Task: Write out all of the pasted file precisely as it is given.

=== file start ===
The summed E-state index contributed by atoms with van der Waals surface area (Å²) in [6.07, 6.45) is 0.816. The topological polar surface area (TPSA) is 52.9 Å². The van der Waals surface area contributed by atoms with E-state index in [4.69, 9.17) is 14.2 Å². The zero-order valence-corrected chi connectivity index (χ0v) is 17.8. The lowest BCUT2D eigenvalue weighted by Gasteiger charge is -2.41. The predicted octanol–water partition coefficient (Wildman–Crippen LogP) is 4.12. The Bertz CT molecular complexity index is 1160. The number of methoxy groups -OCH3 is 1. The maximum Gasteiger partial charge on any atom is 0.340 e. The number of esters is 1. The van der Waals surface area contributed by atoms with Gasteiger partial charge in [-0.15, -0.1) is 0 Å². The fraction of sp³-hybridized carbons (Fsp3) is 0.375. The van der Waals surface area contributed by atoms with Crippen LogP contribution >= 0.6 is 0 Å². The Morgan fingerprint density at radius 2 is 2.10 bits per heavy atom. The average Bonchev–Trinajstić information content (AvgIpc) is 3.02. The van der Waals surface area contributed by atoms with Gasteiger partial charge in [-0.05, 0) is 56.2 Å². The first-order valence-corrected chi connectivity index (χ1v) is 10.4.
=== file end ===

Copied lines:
The summed E-state index contributed by atoms with van der Waals surface area (Å²) in [6.07, 6.45) is 0.816. The topological polar surface area (TPSA) is 52.9 Å². The van der Waals surface area contributed by atoms with E-state index in [4.69, 9.17) is 14.2 Å². The zero-order valence-corrected chi connectivity index (χ0v) is 17.8. The lowest BCUT2D eigenvalue weighted by Gasteiger charge is -2.41. The predicted octanol–water partition coefficient (Wildman–Crippen LogP) is 4.12. The Bertz CT molecular complexity index is 1160. The number of methoxy groups -OCH3 is 1. The maximum Gasteiger partial charge on any atom is 0.340 e. The number of esters is 1. The van der Waals surface area contributed by atoms with Gasteiger partial charge in [-0.15, -0.1) is 0 Å². The fraction of sp³-hybridized carbons (Fsp3) is 0.375. The van der Waals surface area contributed by atoms with Crippen LogP contribution >= 0.6 is 0 Å². The Morgan fingerprint density at radius 2 is 2.10 bits per heavy atom. The average Bonchev–Trinajstić information content (AvgIpc) is 3.02. The van der Waals surface area contributed by atoms with Gasteiger partial charge in [-0.05, 0) is 56.2 Å². The first-order valence-corrected chi connectivity index (χ1v) is 10.4.